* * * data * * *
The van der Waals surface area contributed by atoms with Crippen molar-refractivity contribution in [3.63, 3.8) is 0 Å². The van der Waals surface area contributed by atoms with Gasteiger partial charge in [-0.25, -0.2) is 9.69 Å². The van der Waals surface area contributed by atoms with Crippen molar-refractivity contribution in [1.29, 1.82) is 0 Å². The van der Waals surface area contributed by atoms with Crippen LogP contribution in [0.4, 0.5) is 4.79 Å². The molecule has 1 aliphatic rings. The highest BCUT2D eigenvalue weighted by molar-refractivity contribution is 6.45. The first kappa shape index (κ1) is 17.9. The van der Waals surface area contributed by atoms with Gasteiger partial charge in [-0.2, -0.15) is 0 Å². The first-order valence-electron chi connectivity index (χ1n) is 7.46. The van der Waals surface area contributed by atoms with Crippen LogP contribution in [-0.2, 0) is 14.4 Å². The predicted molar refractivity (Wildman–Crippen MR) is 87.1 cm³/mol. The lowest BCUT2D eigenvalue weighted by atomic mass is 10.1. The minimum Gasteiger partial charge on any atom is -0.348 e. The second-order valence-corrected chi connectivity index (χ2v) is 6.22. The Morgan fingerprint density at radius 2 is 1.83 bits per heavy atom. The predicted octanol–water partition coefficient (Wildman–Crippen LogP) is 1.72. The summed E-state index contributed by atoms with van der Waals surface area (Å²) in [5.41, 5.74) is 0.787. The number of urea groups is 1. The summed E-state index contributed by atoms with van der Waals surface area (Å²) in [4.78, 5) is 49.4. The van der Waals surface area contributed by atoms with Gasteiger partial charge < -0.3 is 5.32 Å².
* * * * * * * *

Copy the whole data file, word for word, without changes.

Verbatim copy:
The van der Waals surface area contributed by atoms with Crippen molar-refractivity contribution in [3.63, 3.8) is 0 Å². The van der Waals surface area contributed by atoms with Gasteiger partial charge in [-0.25, -0.2) is 9.69 Å². The van der Waals surface area contributed by atoms with Crippen molar-refractivity contribution in [1.29, 1.82) is 0 Å². The van der Waals surface area contributed by atoms with Crippen LogP contribution in [0.4, 0.5) is 4.79 Å². The molecule has 1 aliphatic rings. The highest BCUT2D eigenvalue weighted by molar-refractivity contribution is 6.45. The first kappa shape index (κ1) is 17.9. The van der Waals surface area contributed by atoms with Gasteiger partial charge in [-0.2, -0.15) is 0 Å². The first-order valence-electron chi connectivity index (χ1n) is 7.46. The van der Waals surface area contributed by atoms with Crippen LogP contribution in [-0.2, 0) is 14.4 Å². The predicted molar refractivity (Wildman–Crippen MR) is 87.1 cm³/mol. The lowest BCUT2D eigenvalue weighted by atomic mass is 10.1. The minimum Gasteiger partial charge on any atom is -0.348 e. The second-order valence-corrected chi connectivity index (χ2v) is 6.22. The Morgan fingerprint density at radius 2 is 1.83 bits per heavy atom. The predicted octanol–water partition coefficient (Wildman–Crippen LogP) is 1.72. The summed E-state index contributed by atoms with van der Waals surface area (Å²) in [5.41, 5.74) is 0.787. The number of urea groups is 1. The summed E-state index contributed by atoms with van der Waals surface area (Å²) in [4.78, 5) is 49.4. The van der Waals surface area contributed by atoms with Gasteiger partial charge < -0.3 is 5.32 Å².